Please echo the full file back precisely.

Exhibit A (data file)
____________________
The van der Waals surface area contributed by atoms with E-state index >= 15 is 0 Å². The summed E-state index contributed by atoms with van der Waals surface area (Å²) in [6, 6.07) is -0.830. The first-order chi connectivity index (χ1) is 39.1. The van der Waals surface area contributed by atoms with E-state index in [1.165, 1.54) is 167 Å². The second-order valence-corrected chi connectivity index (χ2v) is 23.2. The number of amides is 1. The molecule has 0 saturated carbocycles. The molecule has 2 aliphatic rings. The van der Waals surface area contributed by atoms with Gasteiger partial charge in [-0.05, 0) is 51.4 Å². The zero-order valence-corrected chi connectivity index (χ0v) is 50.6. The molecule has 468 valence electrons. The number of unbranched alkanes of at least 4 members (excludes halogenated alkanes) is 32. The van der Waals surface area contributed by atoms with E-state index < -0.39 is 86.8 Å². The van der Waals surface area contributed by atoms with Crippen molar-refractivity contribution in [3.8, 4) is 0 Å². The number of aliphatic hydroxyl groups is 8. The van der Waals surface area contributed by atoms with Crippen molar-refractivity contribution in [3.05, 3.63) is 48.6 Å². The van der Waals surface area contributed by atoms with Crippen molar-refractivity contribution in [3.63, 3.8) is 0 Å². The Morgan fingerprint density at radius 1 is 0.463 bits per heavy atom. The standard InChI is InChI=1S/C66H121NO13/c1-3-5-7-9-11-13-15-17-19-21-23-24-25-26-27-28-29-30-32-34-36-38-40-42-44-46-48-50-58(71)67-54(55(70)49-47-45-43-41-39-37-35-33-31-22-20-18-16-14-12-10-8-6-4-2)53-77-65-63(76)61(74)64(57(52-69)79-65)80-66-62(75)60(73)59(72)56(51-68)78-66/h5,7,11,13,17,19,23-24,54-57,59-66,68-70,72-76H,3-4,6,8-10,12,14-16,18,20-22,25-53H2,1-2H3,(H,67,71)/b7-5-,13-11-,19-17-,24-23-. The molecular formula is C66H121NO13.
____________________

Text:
The van der Waals surface area contributed by atoms with E-state index >= 15 is 0 Å². The summed E-state index contributed by atoms with van der Waals surface area (Å²) in [6, 6.07) is -0.830. The first-order chi connectivity index (χ1) is 39.1. The van der Waals surface area contributed by atoms with E-state index in [1.165, 1.54) is 167 Å². The second-order valence-corrected chi connectivity index (χ2v) is 23.2. The number of amides is 1. The molecule has 0 saturated carbocycles. The molecule has 2 aliphatic rings. The van der Waals surface area contributed by atoms with Gasteiger partial charge in [-0.05, 0) is 51.4 Å². The zero-order valence-corrected chi connectivity index (χ0v) is 50.6. The molecule has 468 valence electrons. The number of unbranched alkanes of at least 4 members (excludes halogenated alkanes) is 32. The van der Waals surface area contributed by atoms with E-state index < -0.39 is 86.8 Å². The van der Waals surface area contributed by atoms with Crippen molar-refractivity contribution in [3.8, 4) is 0 Å². The number of aliphatic hydroxyl groups is 8. The van der Waals surface area contributed by atoms with Crippen molar-refractivity contribution in [3.05, 3.63) is 48.6 Å². The van der Waals surface area contributed by atoms with Crippen molar-refractivity contribution in [3.63, 3.8) is 0 Å². The Morgan fingerprint density at radius 1 is 0.463 bits per heavy atom. The standard InChI is InChI=1S/C66H121NO13/c1-3-5-7-9-11-13-15-17-19-21-23-24-25-26-27-28-29-30-32-34-36-38-40-42-44-46-48-50-58(71)67-54(55(70)49-47-45-43-41-39-37-35-33-31-22-20-18-16-14-12-10-8-6-4-2)53-77-65-63(76)61(74)64(57(52-69)79-65)80-66-62(75)60(73)59(72)56(51-68)78-66/h5,7,11,13,17,19,23-24,54-57,59-66,68-70,72-76H,3-4,6,8-10,12,14-16,18,20-22,25-53H2,1-2H3,(H,67,71)/b7-5-,13-11-,19-17-,24-23-. The molecular formula is C66H121NO13.